In this case, the United States District Court for the District of Colorado held that once a case is properly removed under CAFA, the subsequent striking of class allegations does not divest a federal court of subject matter jurisdiction.
The plaintiff brought a putative class action in Colorado state court, seeking damages and injunctive relief based on the defendants’ alleged deceptive and unlawful conduct in manufacturing, marketing, distributing, and selling a defectively designed video game. The plaintiff alleged, among other things, that the defendants violated the Colorado Consumer Protection Act and breached the implied warranty of merchantability.
The gravamen of the plaintiff’s complaint was that the defendants created a video game – The Elder Scrolls IV: Oblivion (“Oblivion”) – containing a supposed design defect, which the plaintiff dubbed “a universal animation defect.” This defect produced devastating results: Once manifested, it ended the player’s game, thereby forcing him or her to restart Oblivion from scratch with a new character. The plaintiff alleged that he, and similarly situated consumers, purchased Oblivion expecting “open-ended gameplay.” The animation defect, however, limited Oblivion’s gameplay after moderate use, resulting in the plaintiff and other consumers receiving a product that was less valuable than they paid for and expected.
The complaint sought to certify a class of “[a]ll persons or entities residing in the State of Colorado who purchased any version of the Elder Scrolls IV: Oblivion video game.” The defendants removed the case under CAFA. The federal district court then struck the class allegations in the plaintiff’s complaint and denied the plaintiff’s Motion for Leave to File Amended Class Action Complaint. The complaint, therefore, was limited to the plaintiff’s individual claims.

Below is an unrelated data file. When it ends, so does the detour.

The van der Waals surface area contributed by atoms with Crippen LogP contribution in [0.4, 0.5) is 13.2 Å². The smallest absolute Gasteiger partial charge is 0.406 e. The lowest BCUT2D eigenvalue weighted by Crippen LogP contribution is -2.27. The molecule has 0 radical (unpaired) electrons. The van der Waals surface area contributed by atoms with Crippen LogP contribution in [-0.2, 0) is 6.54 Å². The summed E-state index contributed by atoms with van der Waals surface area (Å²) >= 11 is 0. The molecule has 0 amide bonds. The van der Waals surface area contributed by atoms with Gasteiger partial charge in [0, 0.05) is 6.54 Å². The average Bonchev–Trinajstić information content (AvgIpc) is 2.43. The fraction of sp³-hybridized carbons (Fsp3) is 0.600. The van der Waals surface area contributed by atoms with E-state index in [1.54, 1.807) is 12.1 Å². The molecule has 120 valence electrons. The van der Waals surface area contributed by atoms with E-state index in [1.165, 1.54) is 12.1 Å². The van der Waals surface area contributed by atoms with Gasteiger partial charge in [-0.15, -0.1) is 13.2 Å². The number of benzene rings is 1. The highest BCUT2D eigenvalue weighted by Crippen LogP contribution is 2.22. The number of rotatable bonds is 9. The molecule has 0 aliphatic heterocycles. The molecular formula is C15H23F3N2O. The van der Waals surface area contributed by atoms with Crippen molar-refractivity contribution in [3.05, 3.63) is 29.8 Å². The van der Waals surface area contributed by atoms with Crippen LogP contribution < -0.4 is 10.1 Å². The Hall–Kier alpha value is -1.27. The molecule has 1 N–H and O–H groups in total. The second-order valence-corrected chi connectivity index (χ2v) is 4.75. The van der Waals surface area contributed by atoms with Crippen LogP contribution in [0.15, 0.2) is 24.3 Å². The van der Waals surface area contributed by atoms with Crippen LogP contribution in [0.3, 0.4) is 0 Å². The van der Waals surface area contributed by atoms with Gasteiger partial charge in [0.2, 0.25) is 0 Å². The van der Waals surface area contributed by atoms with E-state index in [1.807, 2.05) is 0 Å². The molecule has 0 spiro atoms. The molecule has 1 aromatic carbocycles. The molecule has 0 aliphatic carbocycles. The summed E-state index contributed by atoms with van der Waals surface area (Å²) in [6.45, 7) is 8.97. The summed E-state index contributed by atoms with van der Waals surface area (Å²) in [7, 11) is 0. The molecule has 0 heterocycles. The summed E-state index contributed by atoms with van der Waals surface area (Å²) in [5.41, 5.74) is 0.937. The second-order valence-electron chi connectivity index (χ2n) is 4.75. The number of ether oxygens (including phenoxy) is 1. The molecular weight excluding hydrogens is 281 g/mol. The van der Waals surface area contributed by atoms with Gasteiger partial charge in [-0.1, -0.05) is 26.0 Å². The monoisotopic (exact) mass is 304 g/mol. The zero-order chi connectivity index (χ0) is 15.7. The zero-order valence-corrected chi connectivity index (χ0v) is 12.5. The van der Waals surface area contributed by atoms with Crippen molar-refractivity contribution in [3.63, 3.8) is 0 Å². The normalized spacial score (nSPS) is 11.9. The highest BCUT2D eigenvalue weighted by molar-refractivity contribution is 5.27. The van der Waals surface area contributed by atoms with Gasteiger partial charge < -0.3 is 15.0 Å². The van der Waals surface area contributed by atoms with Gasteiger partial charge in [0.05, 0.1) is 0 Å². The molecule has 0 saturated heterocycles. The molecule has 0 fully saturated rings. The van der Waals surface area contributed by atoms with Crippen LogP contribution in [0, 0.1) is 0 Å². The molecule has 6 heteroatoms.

Thereafter, the defendants renewed a Rule 12(b)(6) motion to dismiss various counts in the complaint. While the district court ultimately denied the defendants’ 12(b)(6) motion, the court first had to determine whether it retained subject matter jurisdiction under CAFA after striking the plaintiff’s class allegations. Although this was a res nova issue in the Tenth Circuit, the district court noted that the Sixth, Seventh, Eighth, Ninth, and Eleventh Circuits have held that, following the denial of class certification or the striking of class allegations, a federal district court retains jurisdiction over a case properly filed or removed under CAFA. Furthermore, the district court noted that the United States District Court for the District of Kansas predicted “that the Tenth Circuit would follow the other courts of appeal that have considered whether the denial of class certification divests the federal courts of jurisdiction in a case properly removed under CAFA.” Burdette v. Vigindustries, Inc., No. 10-1083, 2012 WL 5505095, at * 2 (D. Kan. Nov. 13, 2012).
The district court agreed with these authorities and found that the denial of a motion for class certification or the striking of class allegations does not divest a federal court of subject matter jurisdiction in a case properly removed under CAFA. Accordingly, the district court concluded that it retained subject matter jurisdiction over the case.
It appears that a growing number of federal courts, both on the circuit and district court level, are in accord that denying class certification or striking class allegations does not divest a federal court of subject matter jurisdiction in a case properly filed or removed under CAFA. See, e.g., Metz v. Uizan Bank, 649 F.3d 492, 500–01 (6th Cir. 2011); Buetow v. A.L.S. Enter., Inc., 650 F.3d 1178, 1182 n.2 (8th Cir. 2011); Cunningham Charter Corp. v. Learjet, Inc., 592 F.3d 805, 806 (7th Cir. 2010); Vega v. T-Mobile USA, Inc., 564 F.3d 1256, 1268 n.12 (11th Cir. 2009); Louisiana v. AAA Ins., No. 07-5528, 2011 WL 5118859, at * 5–7 (E.D. La. Oct. 28, 2011) (“[D]istrict courts within the Fifth Circuit have consistently held that federal jurisdiction under CAFA is not dependent on class certification.”). This is an encouraging development for defendants removing putative class actions from state courts under CAFA, because, once removed, those cases should stay in federal court, regardless of whether the class is ultimately certified or the district court strikes the plaintiff’s class allegations.